Bullying and Harassment

The University community contains a rich and diverse mix of people and from time to time disagreement and conflict will arise. However, according to the Student Harassment & Bullying Policy.pdf (0.3 MB), everyone in the York St John community is expected to:

  • Act with courtesy and respect in all situations – with peers, colleagues and the local community.
  • Contribute to building a friendly community that is free from harassment and discrimination and where everyone feels safe and respected;
  • Actively engage in University life and challenge exclusion and prejudice in all forms;
  • Take responsibility for resolving problems, seek support when needed and treat others with dignity and respect.

The terms bullying and harassment are often used interchangeably. In general, they can be defined as; behaviour directed towards an individual, that is unwelcome, uninvited and causes a detrimental effect.

In addition to the above policy there is further information available here:

Practical Tips

If you feel you are being bullied or harassed, please seek support and advice.

However, the strategies below may be helpful in your situation.

Do only use the ones that feel right for you.

Feeling physically threatened?

Phone the police (dial 999) and find a safe space.


Chat to someone about how you are feeling

Speak to friends, family, your tutor or a welfare adviser / harassment adviser for support, advice and guidance, check out what support is available.


Tell the bully/ perpetrator their behaviour is not okay

If it is safe to do so, speak to the person involved and make it clear that you consider their behaviour to be bullying or harassment.

It might be hard to believe, but this person may not realise that his or her behaviour is bothering you this much. Sometimes just telling the person outright, can prompt a wake-up call and lead them to apologise and stop.

If you decide to try this strategy it is important to be assertive, be very clear, name the behaviour not the person.

Using terms like “I feel x when you do y” or “I feel uncomfortable when you do x, please stop”.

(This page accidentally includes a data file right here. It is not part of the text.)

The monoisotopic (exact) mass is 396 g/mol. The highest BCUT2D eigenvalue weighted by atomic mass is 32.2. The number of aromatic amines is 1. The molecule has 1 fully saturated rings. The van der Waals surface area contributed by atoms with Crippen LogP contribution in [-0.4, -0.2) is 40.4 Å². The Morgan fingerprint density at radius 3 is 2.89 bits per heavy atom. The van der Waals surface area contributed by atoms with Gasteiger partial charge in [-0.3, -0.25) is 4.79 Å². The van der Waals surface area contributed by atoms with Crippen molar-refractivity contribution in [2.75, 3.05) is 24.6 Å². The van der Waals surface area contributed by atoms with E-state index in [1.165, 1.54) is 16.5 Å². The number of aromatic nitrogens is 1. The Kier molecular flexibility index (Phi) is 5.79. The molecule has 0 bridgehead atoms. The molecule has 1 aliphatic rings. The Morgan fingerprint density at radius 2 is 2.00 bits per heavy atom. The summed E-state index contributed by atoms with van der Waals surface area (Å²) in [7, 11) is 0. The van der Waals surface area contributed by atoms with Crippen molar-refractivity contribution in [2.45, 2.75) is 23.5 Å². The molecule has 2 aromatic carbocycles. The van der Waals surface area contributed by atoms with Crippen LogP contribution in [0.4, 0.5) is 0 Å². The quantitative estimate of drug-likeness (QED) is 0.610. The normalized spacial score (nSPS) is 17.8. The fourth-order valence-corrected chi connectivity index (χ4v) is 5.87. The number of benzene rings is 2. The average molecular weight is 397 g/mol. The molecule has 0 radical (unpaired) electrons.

If you have trouble doing this face-to-face, think about writing an email or letter instead. However, if you chose this option keep it short, clear and to the point.


Ignore the behaviour

Bullies often need a reaction to reinforce their behaviour. Ignoring the behaviour can be a non-verbal way of communicating that a behaviour/ comment is unacceptable.

Try not to react, don’t respond and try to ignore the comments and turn around and walk away. This includes being bullied or harassed online.

Collect evidence

Keep a record of every incident that occurs. Keep all emails, texts, letters and social media correspondence. Taking screenshots is really useful. Write down an account of what happened, noting the date and time and if there were witnesses to the behaviour.


Block or unfriend the perpetrator online or on your phone

Do this once you have captured any evidence.

Break off contact

Tell the person to stop contacting you. Stop answering the person’s calls, texts, emails and other messages, delete and block them on your phone.


Look after yourself

  • If you have stopped doing the things you previously enjoyed because of the bullying or harassment ask yourself how you could start to do these things again. Could you arrange to exercise with a friend or ask a friend to act as a chaperone on a night out – just until you feel safe again?
  • Reflect on any changes in your behaviour that don’t help you. For example, if you begin to drink more alcohol to cope this can have a detrimental impact upon you, as can isolating yourself by staying at home and missing lectures.
  • Pull together all of your possible support options, both people and resources, write them down and keep them close to you so you always feel you have support. See what support is available.



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